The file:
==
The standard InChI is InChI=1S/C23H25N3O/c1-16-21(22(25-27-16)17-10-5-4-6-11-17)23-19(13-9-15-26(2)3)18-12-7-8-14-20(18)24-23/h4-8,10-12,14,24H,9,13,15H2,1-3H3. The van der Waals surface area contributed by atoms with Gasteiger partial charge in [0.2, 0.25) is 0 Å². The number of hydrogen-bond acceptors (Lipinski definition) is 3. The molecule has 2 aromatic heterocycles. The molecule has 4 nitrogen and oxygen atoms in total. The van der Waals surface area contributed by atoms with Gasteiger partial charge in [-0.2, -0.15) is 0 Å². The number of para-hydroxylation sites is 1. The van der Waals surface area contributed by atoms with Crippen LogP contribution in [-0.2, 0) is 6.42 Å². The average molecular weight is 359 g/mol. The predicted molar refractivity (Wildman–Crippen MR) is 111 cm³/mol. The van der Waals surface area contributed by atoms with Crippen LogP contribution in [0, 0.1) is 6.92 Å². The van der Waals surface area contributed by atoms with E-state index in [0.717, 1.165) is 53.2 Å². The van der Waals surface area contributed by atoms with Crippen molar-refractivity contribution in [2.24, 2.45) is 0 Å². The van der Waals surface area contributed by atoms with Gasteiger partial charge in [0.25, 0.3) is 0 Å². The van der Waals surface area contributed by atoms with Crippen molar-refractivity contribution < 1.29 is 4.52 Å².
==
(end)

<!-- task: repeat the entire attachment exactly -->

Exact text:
The standard InChI is InChI=1S/C23H25N3O/c1-16-21(22(25-27-16)17-10-5-4-6-11-17)23-19(13-9-15-26(2)3)18-12-7-8-14-20(18)24-23/h4-8,10-12,14,24H,9,13,15H2,1-3H3. The van der Waals surface area contributed by atoms with Gasteiger partial charge in [0.2, 0.25) is 0 Å². The number of hydrogen-bond acceptors (Lipinski definition) is 3. The molecule has 2 aromatic heterocycles. The molecule has 4 nitrogen and oxygen atoms in total. The van der Waals surface area contributed by atoms with Gasteiger partial charge in [-0.2, -0.15) is 0 Å². The number of para-hydroxylation sites is 1. The van der Waals surface area contributed by atoms with Crippen LogP contribution in [-0.2, 0) is 6.42 Å². The average molecular weight is 359 g/mol. The predicted molar refractivity (Wildman–Crippen MR) is 111 cm³/mol. The van der Waals surface area contributed by atoms with Crippen LogP contribution in [0, 0.1) is 6.92 Å². The van der Waals surface area contributed by atoms with E-state index in [0.717, 1.165) is 53.2 Å². The van der Waals surface area contributed by atoms with Crippen molar-refractivity contribution in [2.24, 2.45) is 0 Å². The van der Waals surface area contributed by atoms with Gasteiger partial charge in [0.25, 0.3) is 0 Å². The van der Waals surface area contributed by atoms with Crippen molar-refractivity contribution < 1.29 is 4.52 Å².